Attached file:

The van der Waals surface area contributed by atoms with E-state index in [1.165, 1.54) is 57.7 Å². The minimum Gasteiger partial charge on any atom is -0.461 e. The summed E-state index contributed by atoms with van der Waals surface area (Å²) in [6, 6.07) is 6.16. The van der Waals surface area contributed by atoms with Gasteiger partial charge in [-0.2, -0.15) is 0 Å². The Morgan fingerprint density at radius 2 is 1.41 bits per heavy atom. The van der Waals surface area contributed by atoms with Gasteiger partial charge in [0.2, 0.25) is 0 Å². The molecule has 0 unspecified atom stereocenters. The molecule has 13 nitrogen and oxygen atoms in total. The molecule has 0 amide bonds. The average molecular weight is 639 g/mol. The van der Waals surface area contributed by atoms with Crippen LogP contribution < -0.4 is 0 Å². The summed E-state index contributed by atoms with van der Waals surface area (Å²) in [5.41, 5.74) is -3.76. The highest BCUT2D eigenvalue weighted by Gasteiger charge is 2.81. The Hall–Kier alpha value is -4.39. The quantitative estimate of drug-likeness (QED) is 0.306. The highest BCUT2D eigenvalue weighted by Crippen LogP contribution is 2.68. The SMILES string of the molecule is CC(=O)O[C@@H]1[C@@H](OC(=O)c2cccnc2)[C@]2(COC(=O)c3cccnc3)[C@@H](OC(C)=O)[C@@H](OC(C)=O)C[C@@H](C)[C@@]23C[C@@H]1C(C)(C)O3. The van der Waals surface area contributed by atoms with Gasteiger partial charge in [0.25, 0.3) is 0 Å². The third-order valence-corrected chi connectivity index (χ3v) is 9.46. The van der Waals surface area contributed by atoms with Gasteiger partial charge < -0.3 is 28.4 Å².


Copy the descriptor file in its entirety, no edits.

The van der Waals surface area contributed by atoms with E-state index in [1.165, 1.54) is 57.7 Å². The minimum Gasteiger partial charge on any atom is -0.461 e. The summed E-state index contributed by atoms with van der Waals surface area (Å²) in [6, 6.07) is 6.16. The van der Waals surface area contributed by atoms with Gasteiger partial charge in [-0.2, -0.15) is 0 Å². The Morgan fingerprint density at radius 2 is 1.41 bits per heavy atom. The van der Waals surface area contributed by atoms with Gasteiger partial charge in [0.2, 0.25) is 0 Å². The molecule has 0 unspecified atom stereocenters. The molecule has 13 nitrogen and oxygen atoms in total. The molecule has 0 amide bonds. The average molecular weight is 639 g/mol. The van der Waals surface area contributed by atoms with Crippen LogP contribution < -0.4 is 0 Å². The summed E-state index contributed by atoms with van der Waals surface area (Å²) in [5.41, 5.74) is -3.76. The highest BCUT2D eigenvalue weighted by Gasteiger charge is 2.81. The Hall–Kier alpha value is -4.39. The quantitative estimate of drug-likeness (QED) is 0.306. The highest BCUT2D eigenvalue weighted by Crippen LogP contribution is 2.68. The SMILES string of the molecule is CC(=O)O[C@@H]1[C@@H](OC(=O)c2cccnc2)[C@]2(COC(=O)c3cccnc3)[C@@H](OC(C)=O)[C@@H](OC(C)=O)C[C@@H](C)[C@@]23C[C@@H]1C(C)(C)O3. The van der Waals surface area contributed by atoms with Gasteiger partial charge in [0.25, 0.3) is 0 Å². The third-order valence-corrected chi connectivity index (χ3v) is 9.46. The van der Waals surface area contributed by atoms with Gasteiger partial charge < -0.3 is 28.4 Å².